Top factors to Consider before you buy a Drill Press

You should consider whether the drill press you're thinking of buying is well made, and sturdily built. Ideally your drill press will last a long time, and get a lot of work done. However, if you purchase a cheap poorly made machine you may not get much use out of it. One easy way to gauge whether a drill press is good or not is to look online at relevant reviews. Brands like SKIL, WEN and Craftsman have a very good name for themselves in this niche. So, it's best to buy from them rather than from a relatively unkown potentially low quality manufacturer.
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Do you need any add-ons or accessories? You should consider this before you buy, as you might want to get a package that comes with a certain type of accessory depending on the work that you do. For instance, a lot of people need a drill press vise for their line of work. ( check here http://drillpresspro.com/drill-press-vise-reviews/ )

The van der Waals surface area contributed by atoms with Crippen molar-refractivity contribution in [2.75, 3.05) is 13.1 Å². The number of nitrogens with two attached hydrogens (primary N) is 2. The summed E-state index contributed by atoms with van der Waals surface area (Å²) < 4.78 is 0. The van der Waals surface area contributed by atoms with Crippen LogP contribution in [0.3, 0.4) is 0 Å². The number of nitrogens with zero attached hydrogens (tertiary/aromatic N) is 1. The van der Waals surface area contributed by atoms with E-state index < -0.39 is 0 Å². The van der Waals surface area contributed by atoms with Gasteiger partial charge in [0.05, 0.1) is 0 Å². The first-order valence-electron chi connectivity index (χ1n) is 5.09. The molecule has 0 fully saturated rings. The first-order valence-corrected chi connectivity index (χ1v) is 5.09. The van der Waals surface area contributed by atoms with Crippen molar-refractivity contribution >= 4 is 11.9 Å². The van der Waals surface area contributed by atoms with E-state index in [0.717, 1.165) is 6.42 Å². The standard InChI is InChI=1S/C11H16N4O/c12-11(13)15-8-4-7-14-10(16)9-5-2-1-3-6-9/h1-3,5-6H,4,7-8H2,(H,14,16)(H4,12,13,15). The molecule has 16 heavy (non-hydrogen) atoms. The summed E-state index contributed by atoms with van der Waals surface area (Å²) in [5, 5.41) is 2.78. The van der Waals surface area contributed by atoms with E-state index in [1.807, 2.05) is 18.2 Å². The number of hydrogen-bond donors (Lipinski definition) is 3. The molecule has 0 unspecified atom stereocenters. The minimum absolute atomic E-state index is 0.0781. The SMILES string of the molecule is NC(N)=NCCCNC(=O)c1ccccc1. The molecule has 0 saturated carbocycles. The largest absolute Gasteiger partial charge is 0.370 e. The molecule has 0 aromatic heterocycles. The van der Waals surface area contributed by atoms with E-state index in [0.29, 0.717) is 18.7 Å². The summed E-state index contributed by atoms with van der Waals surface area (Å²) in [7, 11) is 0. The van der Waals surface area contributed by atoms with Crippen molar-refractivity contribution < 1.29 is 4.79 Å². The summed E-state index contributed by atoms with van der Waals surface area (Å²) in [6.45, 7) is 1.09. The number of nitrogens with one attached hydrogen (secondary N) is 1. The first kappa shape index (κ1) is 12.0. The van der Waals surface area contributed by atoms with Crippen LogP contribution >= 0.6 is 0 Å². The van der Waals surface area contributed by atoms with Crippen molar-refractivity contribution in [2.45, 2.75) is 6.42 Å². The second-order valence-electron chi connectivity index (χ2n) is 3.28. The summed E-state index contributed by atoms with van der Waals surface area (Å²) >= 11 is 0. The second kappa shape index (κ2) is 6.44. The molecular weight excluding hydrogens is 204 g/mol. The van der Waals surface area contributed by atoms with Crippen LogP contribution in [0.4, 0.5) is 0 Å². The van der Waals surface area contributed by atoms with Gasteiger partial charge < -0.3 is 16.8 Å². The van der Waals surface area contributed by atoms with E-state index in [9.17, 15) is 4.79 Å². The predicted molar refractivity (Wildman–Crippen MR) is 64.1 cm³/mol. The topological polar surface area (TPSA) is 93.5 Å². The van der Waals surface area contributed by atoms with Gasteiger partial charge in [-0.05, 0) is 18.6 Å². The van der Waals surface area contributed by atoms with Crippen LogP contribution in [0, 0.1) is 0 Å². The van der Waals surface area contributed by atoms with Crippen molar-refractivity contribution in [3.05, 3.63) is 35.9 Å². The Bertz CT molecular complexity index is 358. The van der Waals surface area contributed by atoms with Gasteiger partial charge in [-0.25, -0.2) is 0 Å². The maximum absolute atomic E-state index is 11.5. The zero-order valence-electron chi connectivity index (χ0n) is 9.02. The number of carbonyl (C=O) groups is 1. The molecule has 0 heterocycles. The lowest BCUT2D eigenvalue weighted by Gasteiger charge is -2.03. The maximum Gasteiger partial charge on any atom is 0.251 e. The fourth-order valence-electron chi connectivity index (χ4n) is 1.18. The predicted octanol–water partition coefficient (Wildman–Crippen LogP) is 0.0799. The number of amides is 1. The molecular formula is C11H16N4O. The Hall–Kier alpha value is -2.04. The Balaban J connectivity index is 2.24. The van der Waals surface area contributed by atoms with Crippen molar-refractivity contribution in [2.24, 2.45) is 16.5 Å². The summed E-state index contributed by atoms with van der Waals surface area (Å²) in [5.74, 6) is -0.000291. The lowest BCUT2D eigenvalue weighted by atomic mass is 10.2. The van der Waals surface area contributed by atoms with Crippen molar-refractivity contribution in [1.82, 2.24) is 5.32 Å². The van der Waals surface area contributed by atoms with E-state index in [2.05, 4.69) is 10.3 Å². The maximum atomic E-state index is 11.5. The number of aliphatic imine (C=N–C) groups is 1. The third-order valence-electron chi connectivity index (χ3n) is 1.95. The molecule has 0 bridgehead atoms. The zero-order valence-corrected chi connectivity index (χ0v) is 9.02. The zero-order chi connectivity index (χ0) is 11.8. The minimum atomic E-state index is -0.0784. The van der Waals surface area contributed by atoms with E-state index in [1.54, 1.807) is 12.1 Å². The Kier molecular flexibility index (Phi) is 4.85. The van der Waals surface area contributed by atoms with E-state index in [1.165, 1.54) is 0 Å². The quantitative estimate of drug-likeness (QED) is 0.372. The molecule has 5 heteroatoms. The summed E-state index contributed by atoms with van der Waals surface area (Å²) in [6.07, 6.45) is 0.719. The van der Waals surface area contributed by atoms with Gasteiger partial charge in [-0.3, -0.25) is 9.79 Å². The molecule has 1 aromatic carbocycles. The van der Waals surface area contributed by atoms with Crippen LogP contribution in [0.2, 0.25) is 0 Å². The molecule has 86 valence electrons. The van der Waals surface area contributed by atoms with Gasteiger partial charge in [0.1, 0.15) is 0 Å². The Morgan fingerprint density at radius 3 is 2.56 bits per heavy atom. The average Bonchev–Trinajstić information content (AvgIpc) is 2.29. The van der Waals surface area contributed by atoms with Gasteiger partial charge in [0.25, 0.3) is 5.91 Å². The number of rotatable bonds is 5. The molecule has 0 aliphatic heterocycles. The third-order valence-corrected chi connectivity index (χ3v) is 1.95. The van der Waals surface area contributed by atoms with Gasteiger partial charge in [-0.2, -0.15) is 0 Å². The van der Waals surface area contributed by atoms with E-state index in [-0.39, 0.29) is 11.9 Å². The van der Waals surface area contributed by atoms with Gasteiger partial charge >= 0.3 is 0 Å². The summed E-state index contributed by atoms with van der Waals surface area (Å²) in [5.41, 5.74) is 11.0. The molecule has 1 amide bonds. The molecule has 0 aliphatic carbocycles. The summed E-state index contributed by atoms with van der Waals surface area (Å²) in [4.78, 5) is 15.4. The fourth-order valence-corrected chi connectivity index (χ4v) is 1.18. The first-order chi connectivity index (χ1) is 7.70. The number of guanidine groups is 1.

How Portable? What Size?
Drill presses come in many different shapes and sizes. The size you choose will be very important depending on how much space you have etc. You may want to go for a benchtop drill press, or if you have a lot of room, and need the extra power then perhaps a floor mounted drill press is more up your alley. Just remember the larger floor style ones are very heavy and difficult to move around once you have them bolted down to the floor. The throat capacity also varies significantly between the different types of drill presses, most bench top style models are about 8 inches, so consider how big the objects you intend to drill are.

What Horsepower and RPM do I need?

You can get machines with many different speed settings, some go a lot faster than others. Drilling certain materials, like glass may require that you operate at a certain RPM, as well as using a special drill bit. Most modern designs actually have the ability to simply adjust the speed to suit whatever you're drilling (wood, metal, plastic, glass, etc). Equally important to speed is the torque and power a drill press can produce. These days you can expect most decent models to come with 1/2 Horsepower or more, so for the materials that require slow drilling with lots of torque be sure to check the HP rating. Hopefully you've found this brief guide useful! Thank you for reading.